Mirai IoT bot malware is one such piece of malicious coding that created quite a stir within the tech world by converting normal IoT devices into DDoS attack vectors. Originally created by an ex-Rutgers University student, Mirai malware has been resurfacing time and again since its initial launching in September 2016 and every time we get a new version of the malware the devastation gets twofold.
According to the findings of security researchers at Fortinet’s FortiGuard Labs, a new version of Mirai malware dubbed as OMG is currently spreading, which can convert IoT devices into proxy servers apart from showcasing all the DDoS capabilities of the original version. The capability of turning IoT devices into proxy servers offers the attackers a new way of making money from the malware just like Satori IoT bot malware, which was discovered in December 2017, is capable of mining cryptocurrency instead of launching DDoS attacks.
“With this development, we believe that more and more Mirai-based bots are going to emerge with new ways of monetization,” explained FortiGuard Labs research team in their official blog post.
To turn IoT devices into proxy servers, OMG uses an open source tool called 3proxy and includes two strings that comprise of a command for adding and another for removing specific firewalls rules so that traffic is redirected on two random ports. The malware also has the ability to search for open ports and destroy any processes that are related to HTTP, telnet, and SSH. It also uses telnet brute-force logins to spread the malicious code.
“This means that it can also do what the original Mirai could i.e. kill processes (related to telnet, ssh, HTTP, by checking open ports and other processes related to other bots), telnet brute-force logins to spread [sic] and DOS attack,” wrote Fortinet researchers.
After it gets installed on a vulnerable IoT device, the malware establishes its contact with the C&C server and labels the compromised system as a new bot. The C&C server analyses the data message and then instructs the bot malware regarding if it has to transform the infected IoT device into a proxy server, launch a DDoS attack through it or terminate the connection.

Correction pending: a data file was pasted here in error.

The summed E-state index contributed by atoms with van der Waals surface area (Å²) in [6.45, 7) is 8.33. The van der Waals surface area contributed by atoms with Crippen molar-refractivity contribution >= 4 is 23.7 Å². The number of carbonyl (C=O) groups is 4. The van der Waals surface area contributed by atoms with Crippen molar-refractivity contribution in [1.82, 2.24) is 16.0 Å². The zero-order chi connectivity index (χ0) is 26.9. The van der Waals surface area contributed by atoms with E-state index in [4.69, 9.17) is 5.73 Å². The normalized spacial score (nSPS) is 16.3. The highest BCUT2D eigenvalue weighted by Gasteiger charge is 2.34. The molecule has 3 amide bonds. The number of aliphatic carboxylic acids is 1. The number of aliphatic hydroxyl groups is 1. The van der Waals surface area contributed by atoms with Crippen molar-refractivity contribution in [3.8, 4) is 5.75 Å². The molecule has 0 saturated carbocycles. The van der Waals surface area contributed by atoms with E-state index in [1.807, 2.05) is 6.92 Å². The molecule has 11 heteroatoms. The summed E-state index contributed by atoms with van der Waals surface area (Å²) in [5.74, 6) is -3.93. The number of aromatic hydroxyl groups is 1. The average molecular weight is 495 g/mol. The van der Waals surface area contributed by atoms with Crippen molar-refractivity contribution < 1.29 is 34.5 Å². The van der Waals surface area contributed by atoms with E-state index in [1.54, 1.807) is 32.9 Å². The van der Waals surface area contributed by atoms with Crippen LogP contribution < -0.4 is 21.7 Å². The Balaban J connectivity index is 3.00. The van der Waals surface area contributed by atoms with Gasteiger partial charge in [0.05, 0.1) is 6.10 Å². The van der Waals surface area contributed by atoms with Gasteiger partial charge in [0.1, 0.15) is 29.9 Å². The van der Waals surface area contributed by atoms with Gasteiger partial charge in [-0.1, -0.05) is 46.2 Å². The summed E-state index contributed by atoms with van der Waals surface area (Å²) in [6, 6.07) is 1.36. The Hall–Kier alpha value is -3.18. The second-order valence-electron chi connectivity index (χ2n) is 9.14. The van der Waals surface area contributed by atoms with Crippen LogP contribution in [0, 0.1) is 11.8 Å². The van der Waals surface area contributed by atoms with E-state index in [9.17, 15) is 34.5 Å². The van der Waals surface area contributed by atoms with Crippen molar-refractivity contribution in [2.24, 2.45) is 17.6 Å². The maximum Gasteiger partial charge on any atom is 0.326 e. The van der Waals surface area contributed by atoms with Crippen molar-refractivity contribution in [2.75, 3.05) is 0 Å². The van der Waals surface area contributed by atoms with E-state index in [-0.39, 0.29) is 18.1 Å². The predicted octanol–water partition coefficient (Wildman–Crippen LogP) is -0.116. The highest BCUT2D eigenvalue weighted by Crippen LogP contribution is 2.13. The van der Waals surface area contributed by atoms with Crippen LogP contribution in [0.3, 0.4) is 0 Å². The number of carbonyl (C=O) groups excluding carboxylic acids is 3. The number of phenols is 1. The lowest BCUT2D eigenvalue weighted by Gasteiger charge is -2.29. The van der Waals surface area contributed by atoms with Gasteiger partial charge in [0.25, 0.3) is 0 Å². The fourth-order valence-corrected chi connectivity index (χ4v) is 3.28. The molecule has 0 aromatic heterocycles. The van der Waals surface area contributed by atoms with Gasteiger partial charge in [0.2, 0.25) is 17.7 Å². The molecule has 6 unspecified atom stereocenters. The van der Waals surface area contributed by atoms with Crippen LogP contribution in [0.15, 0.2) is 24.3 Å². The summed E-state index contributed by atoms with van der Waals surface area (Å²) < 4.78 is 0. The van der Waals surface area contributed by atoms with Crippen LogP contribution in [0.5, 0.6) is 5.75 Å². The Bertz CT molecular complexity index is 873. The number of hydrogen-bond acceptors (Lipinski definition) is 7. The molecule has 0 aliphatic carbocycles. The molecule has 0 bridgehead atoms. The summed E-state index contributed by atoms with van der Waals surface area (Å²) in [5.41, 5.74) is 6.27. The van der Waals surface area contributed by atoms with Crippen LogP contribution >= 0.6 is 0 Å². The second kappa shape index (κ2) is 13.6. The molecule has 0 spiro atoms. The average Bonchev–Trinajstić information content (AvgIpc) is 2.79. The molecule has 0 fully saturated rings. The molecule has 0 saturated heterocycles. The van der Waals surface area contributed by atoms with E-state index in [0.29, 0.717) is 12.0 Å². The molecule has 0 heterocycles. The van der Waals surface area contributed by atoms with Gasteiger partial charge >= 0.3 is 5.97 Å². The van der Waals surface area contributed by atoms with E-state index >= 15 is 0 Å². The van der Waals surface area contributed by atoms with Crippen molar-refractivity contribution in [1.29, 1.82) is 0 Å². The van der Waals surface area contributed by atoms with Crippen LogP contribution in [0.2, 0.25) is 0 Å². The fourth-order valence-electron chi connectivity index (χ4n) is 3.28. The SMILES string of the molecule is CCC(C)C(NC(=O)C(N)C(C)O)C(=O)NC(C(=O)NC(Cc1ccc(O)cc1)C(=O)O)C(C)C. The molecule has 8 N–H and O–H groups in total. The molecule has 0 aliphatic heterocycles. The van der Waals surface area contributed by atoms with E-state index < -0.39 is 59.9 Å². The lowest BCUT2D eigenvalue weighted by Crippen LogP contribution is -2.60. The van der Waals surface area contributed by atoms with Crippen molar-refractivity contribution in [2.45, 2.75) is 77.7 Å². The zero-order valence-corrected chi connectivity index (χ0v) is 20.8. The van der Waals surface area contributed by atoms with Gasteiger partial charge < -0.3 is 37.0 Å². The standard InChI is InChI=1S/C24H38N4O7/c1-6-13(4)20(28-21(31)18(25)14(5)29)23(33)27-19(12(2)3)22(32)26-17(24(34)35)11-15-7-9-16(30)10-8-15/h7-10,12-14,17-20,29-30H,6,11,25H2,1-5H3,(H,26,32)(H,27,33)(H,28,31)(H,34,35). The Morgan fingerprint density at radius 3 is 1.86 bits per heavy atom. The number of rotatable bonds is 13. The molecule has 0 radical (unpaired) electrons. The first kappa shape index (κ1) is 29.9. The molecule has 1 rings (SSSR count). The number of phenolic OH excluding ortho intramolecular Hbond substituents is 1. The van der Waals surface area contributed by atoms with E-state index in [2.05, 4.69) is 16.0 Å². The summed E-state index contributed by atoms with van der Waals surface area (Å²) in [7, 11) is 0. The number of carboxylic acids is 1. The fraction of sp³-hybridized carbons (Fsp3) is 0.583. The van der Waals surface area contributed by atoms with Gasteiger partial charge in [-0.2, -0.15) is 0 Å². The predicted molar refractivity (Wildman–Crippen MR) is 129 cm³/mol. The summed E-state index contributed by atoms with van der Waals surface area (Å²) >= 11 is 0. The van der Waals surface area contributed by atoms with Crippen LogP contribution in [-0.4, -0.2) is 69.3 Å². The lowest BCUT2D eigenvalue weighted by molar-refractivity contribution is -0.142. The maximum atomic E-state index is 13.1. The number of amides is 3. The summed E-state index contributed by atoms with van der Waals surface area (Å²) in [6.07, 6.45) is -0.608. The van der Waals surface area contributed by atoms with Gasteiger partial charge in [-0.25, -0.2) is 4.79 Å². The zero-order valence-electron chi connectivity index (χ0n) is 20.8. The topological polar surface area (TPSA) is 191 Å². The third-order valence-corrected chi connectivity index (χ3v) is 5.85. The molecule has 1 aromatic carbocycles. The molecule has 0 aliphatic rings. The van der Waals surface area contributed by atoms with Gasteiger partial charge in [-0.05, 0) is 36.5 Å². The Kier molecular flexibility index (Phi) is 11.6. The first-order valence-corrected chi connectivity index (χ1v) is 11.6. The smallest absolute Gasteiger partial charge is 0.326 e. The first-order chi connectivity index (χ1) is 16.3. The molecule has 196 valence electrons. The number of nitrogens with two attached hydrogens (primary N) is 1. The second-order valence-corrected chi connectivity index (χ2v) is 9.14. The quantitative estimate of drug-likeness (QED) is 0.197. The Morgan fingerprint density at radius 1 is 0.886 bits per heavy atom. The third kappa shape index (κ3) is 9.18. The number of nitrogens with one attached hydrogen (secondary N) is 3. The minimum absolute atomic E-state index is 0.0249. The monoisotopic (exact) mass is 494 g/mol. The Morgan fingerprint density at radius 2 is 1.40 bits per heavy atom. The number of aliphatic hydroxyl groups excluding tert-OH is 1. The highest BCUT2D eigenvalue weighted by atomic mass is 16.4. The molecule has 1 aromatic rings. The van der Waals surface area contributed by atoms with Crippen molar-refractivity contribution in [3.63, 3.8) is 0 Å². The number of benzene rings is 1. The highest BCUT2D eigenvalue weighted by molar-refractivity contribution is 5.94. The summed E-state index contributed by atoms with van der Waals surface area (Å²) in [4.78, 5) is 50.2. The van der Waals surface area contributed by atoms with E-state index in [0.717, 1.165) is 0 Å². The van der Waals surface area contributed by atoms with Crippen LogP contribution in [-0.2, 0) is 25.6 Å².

In its blog post, Fortinet researchers noted that attackers can earn money through proxy servers by selling the access to these compromised servers to hackers and cybercriminals. Proxy servers are valuable to cybercriminals as these provide them a way to stay anonymous while carrying out malicious activities such as invading a network or data stealing. Multiple attacks can be launched via a single source and attackers may get some types of filtering and IP blocking too.
Fortinet further noted that OMG is a unique Mirai version because of its two-dimensional attack options. Gabriel Gumbs, product strategy vice president at STEALTHbits Technologies, stated that proxy servers can be effectively used to cover the “origins of an attack, reconnaissance activity, or for simply re-routing a user’s search for information to sites controlled by someone pushing a specific agenda.” Furthermore, Gumbs added that IoT bots can be useful in facilitating disinformation campaigns.
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